For someone who has never come to Romania, this country is mostly renowned for the performances of sport players who distinguished themselves through the years. Hagi and Nadia are names uttered almost involuntarily by a foreigner every time Romania is mentioned.
The composer George Enescu.
The Romanian cultural identity.
Situated at the crossroads of Eastern and Western civilizations, Romania has suffered from a multiplicity of influences through the ages.
The most important argument for building the modem concept of the Romanian nation was identified in the merging of the Roman civilization with the local Dacians, at the beginning of the 1st millennium AC.
The conjunction of Latinity with the mysteries of the Dacian civilization, whose traces can be found at Sarmizegetusa (in the Orastie Mountains), represented the starting point of a process that lasted for hundreds of years. The event which signals the beginning of this process is considered to be the Roman conquest of Dacia (during the reign of the Roman Emperor Traian, 106 AC). From then on, the influences which manifested themselves were multiple, the political and cultural factors which can be identified being, at the same time, Eastern and Western: Hungarian and Greek influences, Turkish and Jewish elements, Slavic and Tartar touches, Roma presence, but also German and French impresses marked the two millennia for which the progressing concept of the Romanian national character has to be taken into consideration.
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It would be hard to imagine the national identity without the ethnical minorities which had an impact on the culture in the Romanian space. The most important communities are represented by Szeklers and Hungarians which make up 7% Romania’s population. The Roma minority represents 1.7%. Other clearly defined and having their own customs are the Jewish, Armenian and Serbian communities, and there is also a strong Macedo-Romanian community.
From the Balkan influences which put their mark on the history of Southern Romania to the traditions preserved in the northern part of the country, and to the Central European accents claimed by the North-Western part of Romania, the Romanian identity retains the common aspects which marked the European mythology, giving birth to a number of mythical characters, long-lasting despite their dissimilarity to the historical reality. Having as starting point the personality of Vlad Tepes (1431 – 1476), mythical ruler in the Romanian history, Bram Stoker launched the character of Dracula. Until present times, more than 600 film productions had as main theme the character invented by the Irish writer, and fiction is always accompanied by references to actual dates and places from Romania.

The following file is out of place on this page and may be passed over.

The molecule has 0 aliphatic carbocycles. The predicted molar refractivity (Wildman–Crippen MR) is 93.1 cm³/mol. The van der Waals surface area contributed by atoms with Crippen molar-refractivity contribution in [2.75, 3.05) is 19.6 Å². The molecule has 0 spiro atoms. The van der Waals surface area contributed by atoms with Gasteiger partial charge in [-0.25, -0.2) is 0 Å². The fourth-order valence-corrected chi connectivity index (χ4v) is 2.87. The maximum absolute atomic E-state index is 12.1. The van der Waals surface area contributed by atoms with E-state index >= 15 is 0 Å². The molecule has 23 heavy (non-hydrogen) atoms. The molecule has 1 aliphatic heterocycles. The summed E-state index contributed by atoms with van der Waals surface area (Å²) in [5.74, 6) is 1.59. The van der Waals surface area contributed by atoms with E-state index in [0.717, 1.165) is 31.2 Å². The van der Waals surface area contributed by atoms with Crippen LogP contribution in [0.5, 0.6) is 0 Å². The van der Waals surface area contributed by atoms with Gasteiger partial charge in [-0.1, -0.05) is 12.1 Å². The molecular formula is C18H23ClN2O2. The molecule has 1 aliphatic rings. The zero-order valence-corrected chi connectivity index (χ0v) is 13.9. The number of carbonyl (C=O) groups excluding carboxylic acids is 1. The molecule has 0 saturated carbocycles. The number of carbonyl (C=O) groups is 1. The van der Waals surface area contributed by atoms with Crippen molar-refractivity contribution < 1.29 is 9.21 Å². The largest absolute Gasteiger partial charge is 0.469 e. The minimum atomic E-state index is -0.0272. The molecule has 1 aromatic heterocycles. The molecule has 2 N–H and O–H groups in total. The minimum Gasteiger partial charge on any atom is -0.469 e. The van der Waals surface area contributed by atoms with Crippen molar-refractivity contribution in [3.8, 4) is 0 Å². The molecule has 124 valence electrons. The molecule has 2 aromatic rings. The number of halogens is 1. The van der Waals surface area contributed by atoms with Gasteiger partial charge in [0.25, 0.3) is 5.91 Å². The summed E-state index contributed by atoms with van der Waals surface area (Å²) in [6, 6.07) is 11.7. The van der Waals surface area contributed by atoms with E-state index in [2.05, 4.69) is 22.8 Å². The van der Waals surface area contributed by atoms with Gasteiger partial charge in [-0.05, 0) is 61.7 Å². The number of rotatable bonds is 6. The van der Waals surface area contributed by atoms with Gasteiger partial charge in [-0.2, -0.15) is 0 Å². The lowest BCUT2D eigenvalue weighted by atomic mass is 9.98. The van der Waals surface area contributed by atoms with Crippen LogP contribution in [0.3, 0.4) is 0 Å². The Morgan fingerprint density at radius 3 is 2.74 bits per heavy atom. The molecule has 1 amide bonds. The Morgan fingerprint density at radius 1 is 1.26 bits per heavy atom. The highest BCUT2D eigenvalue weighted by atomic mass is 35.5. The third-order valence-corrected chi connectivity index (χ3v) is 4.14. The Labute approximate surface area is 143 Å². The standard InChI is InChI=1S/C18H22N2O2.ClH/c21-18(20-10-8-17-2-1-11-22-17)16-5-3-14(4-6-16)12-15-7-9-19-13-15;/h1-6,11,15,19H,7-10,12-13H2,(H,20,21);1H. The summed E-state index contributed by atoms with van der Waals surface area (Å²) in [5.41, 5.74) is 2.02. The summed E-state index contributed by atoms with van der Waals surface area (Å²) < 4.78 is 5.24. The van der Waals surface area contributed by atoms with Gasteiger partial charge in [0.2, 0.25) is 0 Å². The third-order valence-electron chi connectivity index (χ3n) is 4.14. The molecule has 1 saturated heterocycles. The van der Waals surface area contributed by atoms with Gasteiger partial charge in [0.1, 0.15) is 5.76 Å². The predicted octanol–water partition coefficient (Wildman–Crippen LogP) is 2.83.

Considered to be the most frequently invoked evocation of Romania, Stocker’s fictional work takes advantage of the complexity of the multiple aspects which define the Romanian identity. In the first half of the 20th century, the period considered to be the peak of the Romanian modem history coincides with the moment of emergence of a generation of Romanian intellectuals who left their mark on the Western civilization from exile. In the 1920s, the ones who made their debut in Bucharest were Eugen Ionescu (1909 – 1994), the playwright who changed the appearance of European theatre, by adding the absurd as a dynamic dimension to art performance; Mircea Eliade (1907 – 1986), historian of religions and the author of a fictional literary work with initiatory accents, and Emil Cioran (1911 – 1995), the essay writer who impressed the French world. The initiators of one of the most influential cultural movements of the 20th century, the Dadaism, were also born and started their work in Romania. Tristan Tzara (1896 – 1963) and Marcel Iancu (1895 – 1984), the originators of the movement that changed the landmarks of modem culture, set off in Romania, Dadaism being the essential element for the following explosion of the surreal movement in France and all over the world and, later on, of pop art.
The French environment is also responsible for the assertion of the greatest Romanian composer, George Enescu (1881 – 1955), called “the genius of our generation” by his former school colleague in Paris, Maurice Ravel. Even nowadays, after more than 70 years from its opening night, his opera “Oedipe”, which is based on the well-known ancient myth, remains one of the most challenging compositions of cultured music.